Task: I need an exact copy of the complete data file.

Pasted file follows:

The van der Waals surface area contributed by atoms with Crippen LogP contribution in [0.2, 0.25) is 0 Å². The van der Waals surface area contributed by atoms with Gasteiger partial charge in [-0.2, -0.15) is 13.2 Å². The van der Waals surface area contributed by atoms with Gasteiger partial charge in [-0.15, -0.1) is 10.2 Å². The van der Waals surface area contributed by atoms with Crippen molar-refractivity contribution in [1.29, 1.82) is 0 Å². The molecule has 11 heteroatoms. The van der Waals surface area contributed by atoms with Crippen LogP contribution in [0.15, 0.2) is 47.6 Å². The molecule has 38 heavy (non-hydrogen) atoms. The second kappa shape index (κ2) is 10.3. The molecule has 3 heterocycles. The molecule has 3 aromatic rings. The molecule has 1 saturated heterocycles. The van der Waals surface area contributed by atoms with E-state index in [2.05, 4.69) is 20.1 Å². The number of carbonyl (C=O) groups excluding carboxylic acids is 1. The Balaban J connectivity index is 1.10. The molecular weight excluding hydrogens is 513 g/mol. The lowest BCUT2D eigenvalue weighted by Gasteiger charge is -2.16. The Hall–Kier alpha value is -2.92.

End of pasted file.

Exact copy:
The van der Waals surface area contributed by atoms with Crippen LogP contribution in [0.2, 0.25) is 0 Å². The van der Waals surface area contributed by atoms with Gasteiger partial charge in [-0.2, -0.15) is 13.2 Å². The van der Waals surface area contributed by atoms with Gasteiger partial charge in [-0.15, -0.1) is 10.2 Å². The van der Waals surface area contributed by atoms with Crippen molar-refractivity contribution in [1.29, 1.82) is 0 Å². The molecule has 11 heteroatoms. The van der Waals surface area contributed by atoms with Crippen LogP contribution in [0.15, 0.2) is 47.6 Å². The molecule has 38 heavy (non-hydrogen) atoms. The second kappa shape index (κ2) is 10.3. The molecule has 3 heterocycles. The molecule has 3 aromatic rings. The molecule has 1 saturated heterocycles. The van der Waals surface area contributed by atoms with E-state index in [2.05, 4.69) is 20.1 Å². The number of carbonyl (C=O) groups excluding carboxylic acids is 1. The Balaban J connectivity index is 1.10. The molecular weight excluding hydrogens is 513 g/mol. The lowest BCUT2D eigenvalue weighted by Gasteiger charge is -2.16. The Hall–Kier alpha value is -2.92.